Mister Terrific was one of the DC Universe’s most versatile characters, a genius inventor and the third smartest man in the world. Ray Palmer, a brilliant scientist and tragic hero in his own right, has been a DC Comics mainstay for decades. These characters are beloved classics. So, naturally, the Arrowverse made them jokes.

Ray Palmer is now a huge dork wearing a suit of knock-off Iron Man armor, while Mr. Terrific is slowly turning into a revamped Felicity Smoak. Even Adrian Chase/Vigilante is reduced to a forced red herring. Obviously, characters are going to change from adaptation to adaptation, that’s unavoidable. But some of these characters deserve a second chance, and a line-wide reboot is the way to do it. The Arrowverse already gave us one line of great heroes. Changing things now can give us another set, and create something truly memorable.


Arrow Oliver

Nothing has hurt recent seasons of Arrowverse series more than the depiction of its heroes. Where do we even start? In The Flash, Cisco acted like a huge jerk in “Invasion!” when he nearly jeopardized Earth with his vocal distrust of Barry for no real reason. Then Cisco did it again, trapping the current era Barry in the future against his will.

The heroes aren’t exempt either. Barry has acted like a self-righteous jerk, constantly ignoring other people’s problems for a one-man pity party after “Flashpoint.” Arrow may have irrevocably broken Oliver Queen by having him admit he killed because he enjoyed it, not because he felt it was necessary. These were attempts at creating new character plots, but instead, the heroes of the Arrowverse are possibly beyond saving. Wiping the slate clean with a Crisis gives writers a chance to undo these mistakes and start from scratch.


At one point, the now 35-year-old Stephen Amell expressed fans likely didn’t want to see him as Green Arrow when he was 40. Grant Gustin, now in his late 20s, has a wide range of non-Flash interests to dive into. Traditionally, a TV show may recast a role or two, or maybe even the lead if it’s doing really well, but it’s unlikely.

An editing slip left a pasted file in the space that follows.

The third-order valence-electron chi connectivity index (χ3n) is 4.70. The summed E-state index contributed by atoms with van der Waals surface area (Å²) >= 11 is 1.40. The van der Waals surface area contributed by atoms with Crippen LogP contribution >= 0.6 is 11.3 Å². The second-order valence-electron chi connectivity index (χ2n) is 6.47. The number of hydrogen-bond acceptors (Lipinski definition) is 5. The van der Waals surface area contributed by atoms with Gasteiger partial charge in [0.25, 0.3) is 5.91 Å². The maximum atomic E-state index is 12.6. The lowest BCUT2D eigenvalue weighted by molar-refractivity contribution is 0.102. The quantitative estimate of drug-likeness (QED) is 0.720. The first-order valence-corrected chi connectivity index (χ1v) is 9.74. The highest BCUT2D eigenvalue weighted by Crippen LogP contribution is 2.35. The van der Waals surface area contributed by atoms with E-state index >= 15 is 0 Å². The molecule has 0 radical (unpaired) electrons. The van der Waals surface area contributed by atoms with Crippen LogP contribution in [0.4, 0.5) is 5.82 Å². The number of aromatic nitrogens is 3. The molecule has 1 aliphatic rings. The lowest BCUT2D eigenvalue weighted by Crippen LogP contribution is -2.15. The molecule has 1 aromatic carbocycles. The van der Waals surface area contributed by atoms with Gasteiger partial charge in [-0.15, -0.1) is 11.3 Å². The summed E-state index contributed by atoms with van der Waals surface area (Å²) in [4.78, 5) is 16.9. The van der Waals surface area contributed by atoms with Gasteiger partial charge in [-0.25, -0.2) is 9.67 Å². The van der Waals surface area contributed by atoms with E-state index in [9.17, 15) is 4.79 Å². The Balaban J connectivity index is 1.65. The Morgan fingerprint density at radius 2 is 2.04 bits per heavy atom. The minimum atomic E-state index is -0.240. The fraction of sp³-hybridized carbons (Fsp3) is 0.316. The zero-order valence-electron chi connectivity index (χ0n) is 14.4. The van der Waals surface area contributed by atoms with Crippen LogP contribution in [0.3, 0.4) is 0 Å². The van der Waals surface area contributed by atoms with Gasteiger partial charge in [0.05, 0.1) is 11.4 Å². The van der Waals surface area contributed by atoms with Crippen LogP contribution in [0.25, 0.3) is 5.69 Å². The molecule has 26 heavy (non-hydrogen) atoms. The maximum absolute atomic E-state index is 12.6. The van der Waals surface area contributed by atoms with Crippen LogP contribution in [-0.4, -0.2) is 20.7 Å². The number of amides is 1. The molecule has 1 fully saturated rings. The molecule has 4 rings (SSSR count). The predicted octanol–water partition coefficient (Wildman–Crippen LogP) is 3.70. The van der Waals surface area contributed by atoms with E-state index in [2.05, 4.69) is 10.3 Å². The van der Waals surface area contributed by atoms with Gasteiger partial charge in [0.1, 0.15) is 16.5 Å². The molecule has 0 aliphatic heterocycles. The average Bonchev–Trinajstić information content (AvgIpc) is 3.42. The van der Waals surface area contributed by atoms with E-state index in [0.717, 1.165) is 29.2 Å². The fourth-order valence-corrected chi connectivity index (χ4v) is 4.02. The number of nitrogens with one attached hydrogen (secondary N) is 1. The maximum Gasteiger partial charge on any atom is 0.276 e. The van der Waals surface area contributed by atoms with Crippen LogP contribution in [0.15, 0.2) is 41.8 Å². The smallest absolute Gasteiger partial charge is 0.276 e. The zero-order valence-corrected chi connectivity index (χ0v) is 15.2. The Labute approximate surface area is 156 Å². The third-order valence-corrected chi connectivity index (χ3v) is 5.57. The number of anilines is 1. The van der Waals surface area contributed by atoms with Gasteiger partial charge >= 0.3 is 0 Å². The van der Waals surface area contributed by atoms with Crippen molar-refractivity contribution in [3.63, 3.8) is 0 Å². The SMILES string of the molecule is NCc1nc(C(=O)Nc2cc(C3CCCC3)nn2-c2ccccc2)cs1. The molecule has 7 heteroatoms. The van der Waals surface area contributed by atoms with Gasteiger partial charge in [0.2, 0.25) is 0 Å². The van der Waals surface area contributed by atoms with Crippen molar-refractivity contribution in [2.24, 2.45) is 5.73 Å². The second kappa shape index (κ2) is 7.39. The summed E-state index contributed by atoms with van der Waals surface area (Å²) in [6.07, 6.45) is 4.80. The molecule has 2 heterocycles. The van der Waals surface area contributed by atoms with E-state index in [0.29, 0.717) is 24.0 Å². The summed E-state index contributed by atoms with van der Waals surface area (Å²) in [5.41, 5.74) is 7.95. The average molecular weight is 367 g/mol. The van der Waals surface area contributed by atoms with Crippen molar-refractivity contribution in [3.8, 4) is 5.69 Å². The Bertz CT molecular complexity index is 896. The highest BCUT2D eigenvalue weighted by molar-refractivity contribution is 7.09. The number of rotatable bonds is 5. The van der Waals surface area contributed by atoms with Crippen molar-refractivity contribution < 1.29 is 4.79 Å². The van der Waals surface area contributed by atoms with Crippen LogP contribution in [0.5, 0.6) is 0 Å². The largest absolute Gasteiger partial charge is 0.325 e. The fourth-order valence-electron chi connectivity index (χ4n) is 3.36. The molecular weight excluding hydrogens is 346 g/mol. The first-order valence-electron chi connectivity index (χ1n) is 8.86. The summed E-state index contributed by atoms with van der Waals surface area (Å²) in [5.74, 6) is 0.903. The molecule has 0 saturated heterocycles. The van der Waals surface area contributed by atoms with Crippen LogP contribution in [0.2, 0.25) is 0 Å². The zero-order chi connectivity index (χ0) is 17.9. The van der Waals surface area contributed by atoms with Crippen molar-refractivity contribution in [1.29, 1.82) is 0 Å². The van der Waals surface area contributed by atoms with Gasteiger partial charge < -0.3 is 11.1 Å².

It’s just a fact of life: no one is going to stay young forever. Eventually, these actors will decide they’re ready to move on. But why wait? Restarting the Arrowverse with a Crisis gives producers the opportunity to recast these roles and hit the ground running while the originals are still able to make guest appearances and pass the torch. DC is known for its legacy heroes, and this is a prime opportunity to make use of that.


It’s been a plot point since the first season of The Flash. “The Flash Missing – Vanishes in Crisis” reads the headline of a 2024 newspaper which details The Flash fighting alongside Green Arrow and Hawkgirl during a crisis where the skies turn red. The future headline has been an on-going trope of the series, referenced as recently as “Invasion!” and an ominous plot element behind Iris’ potential death.

2024 is a long ways off, but time isn’t what it seems to be in the Arrowverse. Barry’s zipping back and forth through the time stream has had a number of effects, so who’s to say the Crisis in question can’t be moved up? Fans have shrugged off the Crisis as an easter egg that can’t happen because of budget and story concerns, but as an end-game and a reboot button, the impending Crisis may be closer than ever.

Do you think the Arrowverse should end, or keep running until it can run no more? Let us know in the comments!